5 mins read 25 Jul 2022

Binary Star System found Ejecting Common Envelope

Astronomers have discovered a new binary star system in the process of potentially ejecting its common envelope, providing insights into the binary evolution process.

The observed binary system with a potential asymmetrical envelope surrounding them. Spitzer Space TelescopeNASA/JPL-Caltech/Univ. of Michigan.

Astronomers have announced the discovery of a tight binary star system that is in the process of ejecting a shell of material that envelopes them both. These new findings are helping complete the picture, and add to the observational evidence, of a stage of evolution between binary stars. 

The system features a compact remnant object, known as a white dwarf star, and a hot class-O Subdwarf companion in a tight orbit that lasts under four hours. As the subdwarf orbits the compact remnant in proximity, it spills matter onto it via an accretion disc that is likely surrounding the white dwarf. 

White dwarfs are what is left behind when stars like our Sun complete the main sequence phase of their lives - that is, they are no longer fusing hydrogen into heavier elements and have puffed away their outer layers. All that is left behind is the hot, cinder core of the former star. The subdwarf is itself a very hot type of star, with the temperature of this one measured at around 54,000 degrees Celsius. Its mass however is low, roughly about half of that of our Sun’s. 

The discovered envelope that surrounds both objects, has a radius of about 80% the diameter of the Sun and a thickness of about 20% of the solar radius. From the study, astronomers believe this blowout happened approximately 10,000 years ago. 

The international research effort, published in the journal Monthly Notices of the Royal Astronomical Society, involved scientists from the Australian National University, including co-author of the study, Associate Professor Christian Wolf who discussed how important it is to be catching the system during this phase of its evolution. 

“In the early stages, two stars often circle around each other with nothing much happening," Associate Professor Wolf said.  

"But when one of the stars grows into a red giant, it does not just claim more empty space the way a single star will do.” 

“Instead, it ’embraces’ or engulfs its companion, and they appear as one star under an opaque envelope. That's when things get really exciting. The friction of their motion inside the envelope profoundly alters what happens next for the stars. It not only causes heat but slows down the stars, so they spiral into an ever-tighter orbit; the envelope finally overheats and gets blown away.” 

Binary Star Evolution

A stage of binary evolution - where a large star loses material to a small, compact remnant. The material enters orbit around the remnant in an accretion disc. Credit: Smithsonian Institute.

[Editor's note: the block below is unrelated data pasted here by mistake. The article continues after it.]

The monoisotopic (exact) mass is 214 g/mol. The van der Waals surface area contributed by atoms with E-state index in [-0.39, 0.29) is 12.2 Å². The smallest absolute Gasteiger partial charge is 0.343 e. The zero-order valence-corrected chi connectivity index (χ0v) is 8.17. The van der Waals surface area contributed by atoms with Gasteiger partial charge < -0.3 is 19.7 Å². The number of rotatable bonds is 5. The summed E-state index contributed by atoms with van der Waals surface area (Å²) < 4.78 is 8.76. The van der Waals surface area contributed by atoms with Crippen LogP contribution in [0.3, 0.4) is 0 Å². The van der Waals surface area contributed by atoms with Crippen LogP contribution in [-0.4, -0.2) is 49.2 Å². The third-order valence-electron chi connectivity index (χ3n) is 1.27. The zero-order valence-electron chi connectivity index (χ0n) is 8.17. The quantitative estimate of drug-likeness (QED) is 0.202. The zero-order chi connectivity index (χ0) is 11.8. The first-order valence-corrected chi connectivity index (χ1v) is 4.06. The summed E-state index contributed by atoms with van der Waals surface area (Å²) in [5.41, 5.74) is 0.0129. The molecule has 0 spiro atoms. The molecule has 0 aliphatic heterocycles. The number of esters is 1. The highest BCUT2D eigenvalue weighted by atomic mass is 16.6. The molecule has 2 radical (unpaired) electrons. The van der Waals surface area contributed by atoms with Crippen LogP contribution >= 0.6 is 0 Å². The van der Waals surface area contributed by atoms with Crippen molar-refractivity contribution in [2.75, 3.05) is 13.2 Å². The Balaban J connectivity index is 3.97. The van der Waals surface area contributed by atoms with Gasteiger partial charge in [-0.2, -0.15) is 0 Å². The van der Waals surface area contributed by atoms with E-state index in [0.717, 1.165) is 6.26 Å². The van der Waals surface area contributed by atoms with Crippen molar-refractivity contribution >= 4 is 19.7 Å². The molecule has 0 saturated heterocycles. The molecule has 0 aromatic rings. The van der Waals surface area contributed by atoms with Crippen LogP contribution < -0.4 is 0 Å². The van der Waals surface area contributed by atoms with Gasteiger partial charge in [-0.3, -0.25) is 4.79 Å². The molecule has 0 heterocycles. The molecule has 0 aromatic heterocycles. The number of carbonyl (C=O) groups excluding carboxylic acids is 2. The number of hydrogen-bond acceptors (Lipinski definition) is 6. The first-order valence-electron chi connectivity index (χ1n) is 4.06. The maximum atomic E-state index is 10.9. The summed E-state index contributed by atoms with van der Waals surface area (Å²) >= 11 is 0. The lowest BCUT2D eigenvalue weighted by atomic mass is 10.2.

Many of the stars we observe across the Galaxy belong in a binary pair - it’s a very common configuration. In many of these cases, as the stars evolve, they have an influence on each other, and can sometimes change the course of their shared future. 

It all begins when the first of the two stars stops burning hydrogen fuel in its core. If the star is massive enough, a series of other elements, like helium and carbon are next in line to begin fusing. This creates such high temperatures that it causes the outer layers of the star to expand into a giant phase. 

This expansion can often engulf both stars, changing their angular momentum and distance from each other, bringing them into tighter, more circular orbits. Eventually, this star finishes its giant phase of evolution, and the only thing left behind is the white dwarf. 

In some cases, the secondary star can also (after some time) undergo the same process of helium burning, causing it to expand into a giant and engulf the white dwarf. This again will change the orbital parameters, as the friction from the envelope changes the momentum of the stars. 

In both these cases, the envelope gets heated up in the process and eventually gains enough energy to blow out, and evaporate. It is during this phase, that this new discovery has been made. 

“The common envelope phase is a missing link in the very long and complex chain of events making up the life of stars. Now we are starting to fix that link," Associate Professor Wolf said. 

"It could even help us better reconstruct gravitational wave events, such as black hole mergers."  

The researchers believe this first glimpse of the phenomenon could lead to the discovery of more stars at this critical stage in their life. 

"It may be easier to recognise them now we have a clearer idea of what to look for. There may be others that have been under our nose the whole time," Associate Professor Wolf said.

The implications of such events can lead to stars that radiate gravitational waves, and in the process are drawn closer together over time. In this latest paper, astronomers have reported that the orbit of this system has shrunk by 0.1 seconds in six years due to the emissions of this gravitational radiation. Whilst this might not seem a lot in our everyday terms, when considering the millions of year timescales that stars live on, this equates to one minute every 600 years.